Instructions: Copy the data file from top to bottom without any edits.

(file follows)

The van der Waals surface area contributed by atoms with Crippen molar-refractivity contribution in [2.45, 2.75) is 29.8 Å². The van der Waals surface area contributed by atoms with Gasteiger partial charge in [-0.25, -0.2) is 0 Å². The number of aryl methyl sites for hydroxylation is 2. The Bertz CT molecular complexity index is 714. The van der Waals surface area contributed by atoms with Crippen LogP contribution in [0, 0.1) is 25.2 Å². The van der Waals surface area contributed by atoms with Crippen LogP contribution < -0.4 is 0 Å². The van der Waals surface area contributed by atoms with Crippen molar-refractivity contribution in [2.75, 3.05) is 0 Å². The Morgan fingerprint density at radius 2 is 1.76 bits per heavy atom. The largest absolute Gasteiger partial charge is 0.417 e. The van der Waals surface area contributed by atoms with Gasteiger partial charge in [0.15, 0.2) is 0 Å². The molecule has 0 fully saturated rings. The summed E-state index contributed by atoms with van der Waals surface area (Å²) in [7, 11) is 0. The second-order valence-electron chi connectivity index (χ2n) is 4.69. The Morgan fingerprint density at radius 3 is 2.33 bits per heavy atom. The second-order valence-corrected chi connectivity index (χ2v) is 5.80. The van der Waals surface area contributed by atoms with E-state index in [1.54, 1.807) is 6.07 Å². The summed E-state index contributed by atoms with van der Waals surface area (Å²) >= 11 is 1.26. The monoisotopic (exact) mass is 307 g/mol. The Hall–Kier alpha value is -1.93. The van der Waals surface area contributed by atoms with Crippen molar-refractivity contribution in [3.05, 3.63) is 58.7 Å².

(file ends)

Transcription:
The van der Waals surface area contributed by atoms with Crippen molar-refractivity contribution in [2.45, 2.75) is 29.8 Å². The van der Waals surface area contributed by atoms with Gasteiger partial charge in [-0.25, -0.2) is 0 Å². The number of aryl methyl sites for hydroxylation is 2. The Bertz CT molecular complexity index is 714. The van der Waals surface area contributed by atoms with Crippen LogP contribution in [0, 0.1) is 25.2 Å². The van der Waals surface area contributed by atoms with Crippen LogP contribution < -0.4 is 0 Å². The van der Waals surface area contributed by atoms with Crippen molar-refractivity contribution in [2.75, 3.05) is 0 Å². The Morgan fingerprint density at radius 2 is 1.76 bits per heavy atom. The largest absolute Gasteiger partial charge is 0.417 e. The van der Waals surface area contributed by atoms with Gasteiger partial charge in [0.15, 0.2) is 0 Å². The molecule has 0 fully saturated rings. The summed E-state index contributed by atoms with van der Waals surface area (Å²) in [7, 11) is 0. The second-order valence-electron chi connectivity index (χ2n) is 4.69. The Morgan fingerprint density at radius 3 is 2.33 bits per heavy atom. The second-order valence-corrected chi connectivity index (χ2v) is 5.80. The van der Waals surface area contributed by atoms with E-state index in [1.54, 1.807) is 6.07 Å². The summed E-state index contributed by atoms with van der Waals surface area (Å²) >= 11 is 1.26. The monoisotopic (exact) mass is 307 g/mol. The Hall–Kier alpha value is -1.93. The van der Waals surface area contributed by atoms with Crippen molar-refractivity contribution in [3.05, 3.63) is 58.7 Å².